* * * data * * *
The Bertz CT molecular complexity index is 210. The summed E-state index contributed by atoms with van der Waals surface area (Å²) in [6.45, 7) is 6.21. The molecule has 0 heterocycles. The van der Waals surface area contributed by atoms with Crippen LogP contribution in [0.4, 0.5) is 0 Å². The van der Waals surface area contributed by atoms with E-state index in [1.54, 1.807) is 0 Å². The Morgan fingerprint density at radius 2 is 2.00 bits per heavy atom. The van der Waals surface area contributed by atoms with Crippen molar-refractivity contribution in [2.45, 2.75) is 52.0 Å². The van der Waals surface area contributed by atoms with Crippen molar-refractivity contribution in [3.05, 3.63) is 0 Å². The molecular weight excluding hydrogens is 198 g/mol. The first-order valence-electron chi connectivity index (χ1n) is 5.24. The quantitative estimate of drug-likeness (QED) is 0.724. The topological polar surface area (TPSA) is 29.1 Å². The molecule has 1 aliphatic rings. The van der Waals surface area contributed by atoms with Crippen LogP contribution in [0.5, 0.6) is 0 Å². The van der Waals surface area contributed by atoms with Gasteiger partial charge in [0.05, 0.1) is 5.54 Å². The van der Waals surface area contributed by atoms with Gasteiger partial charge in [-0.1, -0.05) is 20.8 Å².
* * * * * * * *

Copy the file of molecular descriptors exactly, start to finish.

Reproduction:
The Bertz CT molecular complexity index is 210. The summed E-state index contributed by atoms with van der Waals surface area (Å²) in [6.45, 7) is 6.21. The molecule has 0 heterocycles. The van der Waals surface area contributed by atoms with Crippen LogP contribution in [0.4, 0.5) is 0 Å². The van der Waals surface area contributed by atoms with E-state index in [1.54, 1.807) is 0 Å². The Morgan fingerprint density at radius 2 is 2.00 bits per heavy atom. The van der Waals surface area contributed by atoms with Crippen molar-refractivity contribution in [2.45, 2.75) is 52.0 Å². The van der Waals surface area contributed by atoms with Crippen molar-refractivity contribution in [3.05, 3.63) is 0 Å². The molecular weight excluding hydrogens is 198 g/mol. The first-order valence-electron chi connectivity index (χ1n) is 5.24. The quantitative estimate of drug-likeness (QED) is 0.724. The topological polar surface area (TPSA) is 29.1 Å². The molecule has 1 aliphatic rings. The van der Waals surface area contributed by atoms with Crippen LogP contribution in [0.5, 0.6) is 0 Å². The van der Waals surface area contributed by atoms with Gasteiger partial charge in [0.05, 0.1) is 5.54 Å². The van der Waals surface area contributed by atoms with Gasteiger partial charge in [-0.1, -0.05) is 20.8 Å².